Architecture Design of the Robots Operability Assessment Simulation Testbed

This paper presents the architecture design of the robot operability assessment simulation testbed (called "ROAST") for the resolution of robot operability problems occurred during interactions between human operators and robots. The basic idea of the ROAST architecture design is to enable the easy composition of legacy or new simulation models according to its purpose. ROAST architecture is based on IEEE1516 High Level Architecture (HLA) of defense modeling and simulation. The ROAST architecture is expected to provide the foundation framework for the easy construction of a simulation testbed to order to assess the robot operability during the robotic system design. Some of ROAST implementations and its usefulness are demonstrated through a simple illustrative example.

Agent-Based Modeling of Power Systems Infrastructure Cyber Security

We present a new approach to evaluation of Cyber Security in Power Systems using the method of modeling the power systems Infrastructure using software agents. Interfaces between module and the home smart meter are recognized as the primary points of intrusion.

Analysis of the Root Causes of Transformer Bushing Failures
This paper presents the results of a comprehensive investigation of five blackouts that occurred on 28 August to 8 September 2011 due to bushing failures of the 132/33 kV, 125 MVA transformers at JBB Ali Grid station. The investigation aims to explore the root causes of the bushing failures and come up with recommendations that help in rectifying the problem and avoiding the reoccurrence of similar type of incidents. The incident reports about the failed bushings and the SCADA reports at this grid station were examined and analyzed. Moreover, comprehensive power quality field measurements at ten 33/11 kV substations (S/Ss) in JBB Ali area were conducted, and frequency scans were performed to verify any harmonic resonance frequencies due to power factor correction capacitors. Furthermore, the daily operations of the on-load tap changers (OLTCs) of both the 125 MVA and 20 MVA transformers at JBB Ali Grid station have been analyzed. The investigation showed that the five bushing failures were due to a local problem, i.e. internal degradation of the bushing insulation. This has been confirmed by analyzing the time interval between successive OLTC operations of the faulty grid transformers. It was also found that monitoring the number of OLTC operations can help in predicting bushing failure.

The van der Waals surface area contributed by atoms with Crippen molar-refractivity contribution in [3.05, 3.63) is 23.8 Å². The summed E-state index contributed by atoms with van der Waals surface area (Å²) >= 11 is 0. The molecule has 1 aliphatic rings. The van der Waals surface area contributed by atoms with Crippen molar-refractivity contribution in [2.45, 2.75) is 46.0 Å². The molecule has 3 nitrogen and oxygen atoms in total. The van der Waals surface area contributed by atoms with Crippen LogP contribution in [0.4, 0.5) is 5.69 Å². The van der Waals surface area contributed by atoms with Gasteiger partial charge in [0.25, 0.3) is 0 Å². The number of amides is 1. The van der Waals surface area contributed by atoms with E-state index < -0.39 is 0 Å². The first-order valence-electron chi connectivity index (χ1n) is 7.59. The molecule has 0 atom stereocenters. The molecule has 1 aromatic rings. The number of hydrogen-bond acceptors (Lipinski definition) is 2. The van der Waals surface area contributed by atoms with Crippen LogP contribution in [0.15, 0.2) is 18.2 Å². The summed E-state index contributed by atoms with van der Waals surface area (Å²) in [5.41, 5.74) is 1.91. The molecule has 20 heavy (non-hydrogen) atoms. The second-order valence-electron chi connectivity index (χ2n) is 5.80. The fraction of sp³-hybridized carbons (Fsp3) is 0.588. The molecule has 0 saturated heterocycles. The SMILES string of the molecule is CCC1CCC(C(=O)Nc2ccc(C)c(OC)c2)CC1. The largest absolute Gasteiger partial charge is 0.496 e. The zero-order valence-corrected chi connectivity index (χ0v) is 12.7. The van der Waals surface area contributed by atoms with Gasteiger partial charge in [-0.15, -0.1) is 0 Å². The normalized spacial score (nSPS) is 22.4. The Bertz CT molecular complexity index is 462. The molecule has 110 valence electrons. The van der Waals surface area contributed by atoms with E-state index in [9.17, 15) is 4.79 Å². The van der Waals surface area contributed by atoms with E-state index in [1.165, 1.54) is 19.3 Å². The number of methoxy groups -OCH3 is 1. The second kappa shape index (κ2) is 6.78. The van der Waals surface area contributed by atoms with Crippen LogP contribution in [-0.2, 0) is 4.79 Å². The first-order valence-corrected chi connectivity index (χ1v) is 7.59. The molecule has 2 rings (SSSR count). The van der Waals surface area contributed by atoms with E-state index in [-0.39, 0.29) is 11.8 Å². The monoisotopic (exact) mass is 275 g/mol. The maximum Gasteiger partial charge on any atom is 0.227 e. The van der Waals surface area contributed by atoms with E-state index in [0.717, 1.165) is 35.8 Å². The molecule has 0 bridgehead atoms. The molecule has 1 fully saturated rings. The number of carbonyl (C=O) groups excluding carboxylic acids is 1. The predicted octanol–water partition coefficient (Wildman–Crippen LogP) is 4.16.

A Java Based Discrete Event Simulation Library

This paper describes important features of JAPROSIM, a free and open source simulation library implemented in Java programming language. It provides a framework for building discrete event simulation models. The process interaction world view adopted by JAPROSIM is discussed. We present the architecture and major components of the simulation library. A pedagogical example is given in order to illustrate how to use JAPROSIM for building discrete event simulation models. Further motivations are discussed and suggestions for improving our work are given.

MONARC: A Case Study on Simulation Analysis for LHC Activities
The scale, complexity and worldwide geographical spread of the LHC computing and data analysis problems are unprecedented in scientific research. The complexity of processing and accessing this data is increased substantially by the size and global span of the major experiments, combined with the limited wide area network bandwidth available. We present the latest generation of the MONARC (MOdels of Networked Analysis at Regional Centers) simulation framework, as a design and modeling tool for large scale distributed systems applied to HEP experiments. We present simulation experiments designed to evaluate the capabilities of the current real-world distributed infrastructure to support existing physics analysis processes and the means by which the experiments bands together to meet the technical challenges posed by the storage, access and computing requirements of LHC data analysis within the CMS experiment.
The Application of Adaptive Tabu Search Algorithm and Averaging Model to the Optimal Controller Design of Buck Converters